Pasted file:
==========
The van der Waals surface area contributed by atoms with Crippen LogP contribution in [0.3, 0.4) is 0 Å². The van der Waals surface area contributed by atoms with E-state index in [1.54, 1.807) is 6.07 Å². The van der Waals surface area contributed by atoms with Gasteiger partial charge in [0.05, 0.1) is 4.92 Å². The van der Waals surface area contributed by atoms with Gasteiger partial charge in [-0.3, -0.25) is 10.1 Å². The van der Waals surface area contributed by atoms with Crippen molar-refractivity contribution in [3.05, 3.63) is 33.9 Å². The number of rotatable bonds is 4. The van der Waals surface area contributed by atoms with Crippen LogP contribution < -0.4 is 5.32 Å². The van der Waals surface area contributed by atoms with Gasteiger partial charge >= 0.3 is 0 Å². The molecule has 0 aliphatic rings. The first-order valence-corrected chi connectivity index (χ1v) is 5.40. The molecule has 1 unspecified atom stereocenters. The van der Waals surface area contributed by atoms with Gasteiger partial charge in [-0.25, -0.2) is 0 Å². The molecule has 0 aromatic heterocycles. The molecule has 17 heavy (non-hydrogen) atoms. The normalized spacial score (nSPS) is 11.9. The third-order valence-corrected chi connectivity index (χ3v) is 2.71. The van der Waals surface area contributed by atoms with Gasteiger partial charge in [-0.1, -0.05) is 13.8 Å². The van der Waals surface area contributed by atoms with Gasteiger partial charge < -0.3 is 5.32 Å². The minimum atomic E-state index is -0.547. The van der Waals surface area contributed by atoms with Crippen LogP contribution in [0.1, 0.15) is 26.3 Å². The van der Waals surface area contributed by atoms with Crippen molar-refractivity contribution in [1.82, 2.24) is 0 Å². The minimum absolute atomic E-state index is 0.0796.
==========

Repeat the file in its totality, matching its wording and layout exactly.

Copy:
The van der Waals surface area contributed by atoms with Crippen LogP contribution in [0.3, 0.4) is 0 Å². The van der Waals surface area contributed by atoms with E-state index in [1.54, 1.807) is 6.07 Å². The van der Waals surface area contributed by atoms with Gasteiger partial charge in [0.05, 0.1) is 4.92 Å². The van der Waals surface area contributed by atoms with Gasteiger partial charge in [-0.3, -0.25) is 10.1 Å². The van der Waals surface area contributed by atoms with Crippen molar-refractivity contribution in [3.05, 3.63) is 33.9 Å². The number of rotatable bonds is 4. The van der Waals surface area contributed by atoms with Crippen LogP contribution < -0.4 is 5.32 Å². The van der Waals surface area contributed by atoms with Gasteiger partial charge >= 0.3 is 0 Å². The molecule has 0 aliphatic rings. The first-order valence-corrected chi connectivity index (χ1v) is 5.40. The molecule has 1 unspecified atom stereocenters. The van der Waals surface area contributed by atoms with Gasteiger partial charge in [-0.25, -0.2) is 0 Å². The molecule has 0 aromatic heterocycles. The molecule has 17 heavy (non-hydrogen) atoms. The normalized spacial score (nSPS) is 11.9. The third-order valence-corrected chi connectivity index (χ3v) is 2.71. The van der Waals surface area contributed by atoms with Gasteiger partial charge in [-0.1, -0.05) is 13.8 Å². The van der Waals surface area contributed by atoms with Gasteiger partial charge < -0.3 is 5.32 Å². The minimum atomic E-state index is -0.547. The van der Waals surface area contributed by atoms with Crippen LogP contribution in [0.1, 0.15) is 26.3 Å². The van der Waals surface area contributed by atoms with Crippen molar-refractivity contribution in [1.82, 2.24) is 0 Å². The minimum absolute atomic E-state index is 0.0796.